My oldest recollection is an incident 45 years ago last summer. I was enjoying the beauty and beauties of the beach at Cornfield Point, CT. My parents rented a cottage there for the month of August for a number of years and every weekend different friends arrived, all with children my age in tow, to enjoy the weather and bask in the sun. Frolic was the daily fare for me and my peers, and after seeing the pair of movies that came to town each Friday night, for this was the day of the double–feature (a quaint bit of Americana that coexists in my memory alongside the nickel candy bar), and the one that was shown at the Cornfield Point Clubhouse on Saturday night, we were left to sort through our imaginative devices to fill a Sunday evening before everyone departed, save my family, later that same night. I could swim incredible distances in those days; a five-mile splash from Cornfield Point to Old Saybrook was a tri–weekly feat I undertook undaunted. That served me well, as we shall see.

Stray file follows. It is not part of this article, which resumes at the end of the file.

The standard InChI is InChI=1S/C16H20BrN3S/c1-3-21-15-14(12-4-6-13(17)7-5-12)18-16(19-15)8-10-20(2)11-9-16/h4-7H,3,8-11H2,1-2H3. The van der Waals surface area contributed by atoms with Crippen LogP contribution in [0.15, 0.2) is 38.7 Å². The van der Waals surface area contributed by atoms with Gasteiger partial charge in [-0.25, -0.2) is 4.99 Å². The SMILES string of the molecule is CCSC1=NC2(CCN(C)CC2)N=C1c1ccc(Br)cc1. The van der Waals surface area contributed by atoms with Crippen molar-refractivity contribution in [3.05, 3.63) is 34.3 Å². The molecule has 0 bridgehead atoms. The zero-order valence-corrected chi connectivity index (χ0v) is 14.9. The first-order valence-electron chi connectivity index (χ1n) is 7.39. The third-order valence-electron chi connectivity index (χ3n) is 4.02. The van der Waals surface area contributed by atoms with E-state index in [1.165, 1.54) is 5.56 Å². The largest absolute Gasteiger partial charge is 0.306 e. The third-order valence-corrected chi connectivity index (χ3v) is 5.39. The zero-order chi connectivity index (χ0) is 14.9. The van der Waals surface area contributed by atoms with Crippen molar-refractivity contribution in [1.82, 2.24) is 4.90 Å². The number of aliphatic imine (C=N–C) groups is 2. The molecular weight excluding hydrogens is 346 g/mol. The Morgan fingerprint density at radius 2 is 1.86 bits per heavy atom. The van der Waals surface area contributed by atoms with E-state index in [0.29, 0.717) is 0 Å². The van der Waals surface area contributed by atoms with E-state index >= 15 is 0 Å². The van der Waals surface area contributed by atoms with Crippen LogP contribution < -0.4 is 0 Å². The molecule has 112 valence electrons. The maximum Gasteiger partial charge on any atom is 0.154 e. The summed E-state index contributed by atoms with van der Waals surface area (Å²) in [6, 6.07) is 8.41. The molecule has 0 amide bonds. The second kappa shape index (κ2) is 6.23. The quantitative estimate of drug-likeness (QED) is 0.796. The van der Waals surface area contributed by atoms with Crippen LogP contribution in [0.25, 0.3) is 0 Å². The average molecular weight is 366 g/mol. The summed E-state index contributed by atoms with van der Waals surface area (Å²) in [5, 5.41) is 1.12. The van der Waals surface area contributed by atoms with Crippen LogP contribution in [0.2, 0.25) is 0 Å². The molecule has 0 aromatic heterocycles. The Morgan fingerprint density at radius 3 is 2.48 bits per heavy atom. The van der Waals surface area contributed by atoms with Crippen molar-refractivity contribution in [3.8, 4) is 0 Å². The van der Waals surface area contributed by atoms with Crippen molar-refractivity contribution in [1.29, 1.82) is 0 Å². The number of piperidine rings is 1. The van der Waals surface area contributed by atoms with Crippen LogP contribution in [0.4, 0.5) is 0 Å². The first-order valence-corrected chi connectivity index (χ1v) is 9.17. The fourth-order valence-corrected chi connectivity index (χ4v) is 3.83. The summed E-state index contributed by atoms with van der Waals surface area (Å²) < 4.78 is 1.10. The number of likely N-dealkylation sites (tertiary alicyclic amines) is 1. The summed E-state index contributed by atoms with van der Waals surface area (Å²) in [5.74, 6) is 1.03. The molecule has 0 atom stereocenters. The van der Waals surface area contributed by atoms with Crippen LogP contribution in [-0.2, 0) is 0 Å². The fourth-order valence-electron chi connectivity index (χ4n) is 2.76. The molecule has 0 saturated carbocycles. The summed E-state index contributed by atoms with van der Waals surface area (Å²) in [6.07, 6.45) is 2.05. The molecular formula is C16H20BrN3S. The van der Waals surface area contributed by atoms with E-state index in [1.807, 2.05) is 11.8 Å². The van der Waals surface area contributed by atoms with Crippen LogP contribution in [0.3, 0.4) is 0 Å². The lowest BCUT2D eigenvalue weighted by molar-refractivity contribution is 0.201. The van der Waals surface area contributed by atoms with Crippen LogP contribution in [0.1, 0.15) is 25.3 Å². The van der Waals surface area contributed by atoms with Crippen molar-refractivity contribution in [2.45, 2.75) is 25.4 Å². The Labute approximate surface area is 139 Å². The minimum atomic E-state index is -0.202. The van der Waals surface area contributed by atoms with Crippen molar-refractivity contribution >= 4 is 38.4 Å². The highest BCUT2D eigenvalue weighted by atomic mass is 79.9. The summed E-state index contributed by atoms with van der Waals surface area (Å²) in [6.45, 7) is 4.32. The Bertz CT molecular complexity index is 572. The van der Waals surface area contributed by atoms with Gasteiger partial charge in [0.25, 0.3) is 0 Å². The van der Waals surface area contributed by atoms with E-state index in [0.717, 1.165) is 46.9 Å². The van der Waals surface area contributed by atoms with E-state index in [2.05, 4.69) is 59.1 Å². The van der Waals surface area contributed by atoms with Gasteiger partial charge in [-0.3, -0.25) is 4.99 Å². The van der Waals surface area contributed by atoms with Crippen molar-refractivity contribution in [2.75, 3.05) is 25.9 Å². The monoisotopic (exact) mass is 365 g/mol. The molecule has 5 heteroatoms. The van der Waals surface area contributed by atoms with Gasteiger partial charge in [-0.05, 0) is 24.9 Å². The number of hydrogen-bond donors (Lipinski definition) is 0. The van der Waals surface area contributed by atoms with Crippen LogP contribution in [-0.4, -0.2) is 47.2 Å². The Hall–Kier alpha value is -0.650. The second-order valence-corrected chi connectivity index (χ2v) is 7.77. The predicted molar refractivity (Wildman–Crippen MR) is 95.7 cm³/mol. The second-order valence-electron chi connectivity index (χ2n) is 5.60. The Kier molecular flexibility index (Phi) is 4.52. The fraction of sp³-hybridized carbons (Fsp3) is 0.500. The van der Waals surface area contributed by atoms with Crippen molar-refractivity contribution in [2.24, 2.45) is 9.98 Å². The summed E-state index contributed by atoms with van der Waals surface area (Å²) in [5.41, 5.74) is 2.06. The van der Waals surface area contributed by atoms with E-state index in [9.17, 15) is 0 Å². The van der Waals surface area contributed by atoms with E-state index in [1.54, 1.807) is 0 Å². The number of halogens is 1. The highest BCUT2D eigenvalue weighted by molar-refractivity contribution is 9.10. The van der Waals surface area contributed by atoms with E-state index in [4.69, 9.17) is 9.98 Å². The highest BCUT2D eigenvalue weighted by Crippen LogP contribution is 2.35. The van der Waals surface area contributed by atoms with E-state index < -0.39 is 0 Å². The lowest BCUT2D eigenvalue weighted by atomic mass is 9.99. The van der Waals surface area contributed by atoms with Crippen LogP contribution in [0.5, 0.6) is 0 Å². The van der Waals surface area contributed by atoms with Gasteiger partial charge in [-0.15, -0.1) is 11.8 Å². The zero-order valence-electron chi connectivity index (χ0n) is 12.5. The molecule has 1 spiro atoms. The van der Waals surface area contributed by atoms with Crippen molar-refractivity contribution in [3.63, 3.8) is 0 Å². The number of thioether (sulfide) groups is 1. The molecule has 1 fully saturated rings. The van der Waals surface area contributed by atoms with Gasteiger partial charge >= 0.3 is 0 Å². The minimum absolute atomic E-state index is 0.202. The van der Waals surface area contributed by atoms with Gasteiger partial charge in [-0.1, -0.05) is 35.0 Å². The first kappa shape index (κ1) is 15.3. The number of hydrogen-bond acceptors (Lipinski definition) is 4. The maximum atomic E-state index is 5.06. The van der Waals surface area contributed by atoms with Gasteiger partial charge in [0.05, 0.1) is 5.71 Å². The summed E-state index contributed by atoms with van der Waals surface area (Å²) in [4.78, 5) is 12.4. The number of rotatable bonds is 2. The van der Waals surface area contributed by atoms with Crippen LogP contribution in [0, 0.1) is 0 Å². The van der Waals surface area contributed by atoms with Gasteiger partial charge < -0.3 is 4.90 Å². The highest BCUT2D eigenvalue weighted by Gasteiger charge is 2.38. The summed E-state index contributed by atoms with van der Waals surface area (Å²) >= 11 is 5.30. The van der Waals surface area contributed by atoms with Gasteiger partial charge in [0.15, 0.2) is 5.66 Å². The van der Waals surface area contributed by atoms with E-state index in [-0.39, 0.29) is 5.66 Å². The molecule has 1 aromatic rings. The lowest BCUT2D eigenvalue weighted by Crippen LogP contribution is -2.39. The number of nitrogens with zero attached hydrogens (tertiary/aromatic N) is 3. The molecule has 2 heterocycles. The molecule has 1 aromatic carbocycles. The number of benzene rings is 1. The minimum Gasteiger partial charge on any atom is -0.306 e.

Sunday eve was always a bit of a downer, and although that word was not in play at this time, it describes our feelings well. After two terrific days and nights it was time to once again say farewell to friends I would not see again until school began. How to spice up the seventh day? On this particular occasion it had been decided sometime that afternoon that we would take a boat trip after dinner. This was a time when people anchored their larger craft offshore and rowed to the mainland. The rowboats and dinghies were simply pulled up onto the sand above the high–water line and left there for the morrow without a care. There was no concern about thievery; who would want a rowboat? Long before it became necessary to count the blades of grass on one’s lawn before the sun went down and recount the next morning, there was a quirky concept that affected most of America. I call it trust in our fellow man.